Oct 4, 2017

Memex for our cognitive limitations

Memory plays an important role in our everyday lives, but the brain's limitations in processing and poor accuracy of storing and retrieval information, makes it unreliable. In 1945 Vannevar Bush, an engineer, wrote an article titled As we may think in which he described how an electronic device, which he called memex, may be used to communicate with others, store, and retrieve information. Although he didn't call them as such, he was describing what we now know of as the Internet, the World Wide Web, and the personal computer. He was quite aware of our limitations and envisioned how we can surpass them. He wrote,

Consider a future device for individual use, which is a sort of mechanized private file and library. It needs a name, and, to coin one at random, "memex" will do. A memex is a device in which an individual stores all his books, records, and communications, and which is mechanized so that it may be consulted with exceeding speed and flexibility. It is an enlarged intimate supplement to his memory.

It consists of a desk, and while it can presumably be operated from a distance, it is primarily the piece of furniture at which he works. On the top are slanting translucent screens, on which material can be projected for convenient reading. There is a keyboard, and sets of buttons and levers. Otherwise it looks like an ordinary desk.

In one end is the stored material. The matter of bulk is well taken care of by improved microfilm. Only a small part of the interior of the memex is devoted to storage, the rest to mechanism. Yet if the user inserted 5000 pages of material a day it would take him hundreds of years to fill the repository, so he can be profligate and enter material freely.

We should recognize that evolution has given us the brain not as a perfect tool, but a tool equipped with advantages and limitations. If we learn to use it well we can learn to create and use tools to improve our daily living, as Vannevar Bush envisioned. Schools may be the place where we can learn how to effectively and efficiently use tools. Unfortunately, there are many educational doctrines and assessments under the notion that the brain thinks perfectly well and can flawlessly store, process, and retrieve information. But this is a faulty model which may give rise to a number of illusions. Not only is the brain terrible at signal to noise information processing, but it also does a poor job at encoding, storing, and retrieving information. We should also factor in that a scientific community recognizes that knowledge is fallible, under constant revision, and forever increasing in content.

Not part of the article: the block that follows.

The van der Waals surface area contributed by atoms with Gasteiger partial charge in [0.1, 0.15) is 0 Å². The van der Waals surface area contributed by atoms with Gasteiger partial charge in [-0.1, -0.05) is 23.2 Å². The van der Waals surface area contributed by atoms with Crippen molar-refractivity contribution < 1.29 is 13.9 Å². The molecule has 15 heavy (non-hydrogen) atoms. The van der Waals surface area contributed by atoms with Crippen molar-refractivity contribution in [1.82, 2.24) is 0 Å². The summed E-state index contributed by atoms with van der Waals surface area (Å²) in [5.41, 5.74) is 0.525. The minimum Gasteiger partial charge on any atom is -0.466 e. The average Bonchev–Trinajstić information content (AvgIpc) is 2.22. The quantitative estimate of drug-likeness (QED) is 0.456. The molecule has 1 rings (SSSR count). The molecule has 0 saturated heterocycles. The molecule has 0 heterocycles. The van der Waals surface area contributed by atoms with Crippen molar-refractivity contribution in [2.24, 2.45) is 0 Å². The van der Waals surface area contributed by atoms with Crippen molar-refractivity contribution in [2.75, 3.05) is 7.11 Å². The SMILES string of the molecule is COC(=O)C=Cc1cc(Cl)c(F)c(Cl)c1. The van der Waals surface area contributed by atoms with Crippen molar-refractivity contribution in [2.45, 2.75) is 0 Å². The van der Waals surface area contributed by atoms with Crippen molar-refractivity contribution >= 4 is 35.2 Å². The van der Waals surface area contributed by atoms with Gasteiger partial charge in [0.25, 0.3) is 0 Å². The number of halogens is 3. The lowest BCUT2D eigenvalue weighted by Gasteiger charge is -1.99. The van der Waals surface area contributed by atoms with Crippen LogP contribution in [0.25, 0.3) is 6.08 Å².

Misconceptions about how the brain and man-made tools work may create illusions, delay human progress, and threaten our well-being. Cognitive scientist Christopher Chabris and author of The Invisible Gorilla has studied cognitive illusions and describes the illusion of confidence in this video.

There is a lot of debate about how the brain works, but what's for sure is that it's not a perfect tool as some think it is. We have known about our limitations for quite some time and developed a system of improvement, it's called the scientific method. We have also learned to create and use tools that help us correct our cognitive limitations. We should acknowledge our limitations and learn how to better use our tools, instead of implicitly glorifying our illusions. Wouldn't an educational system that doesn't recognize and teach these be labeled as a bad education?

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1. You should attempt to re-express your target’s position so clearly, vividly, and fairly that your target says, “Thanks, I wish I’d thought of putting it that way.
2. You should list any points of agreement (especially if they are not matters of general or widespread agreement).
3. You should mention anything you have learned from your target.
4. Only then are you permitted to say so much as a word of rebuttal or criticism.
Daniel Dennett, Intuition pumps and other tools for thinking.

Valid criticism is doing you a favor. - Carl Sagan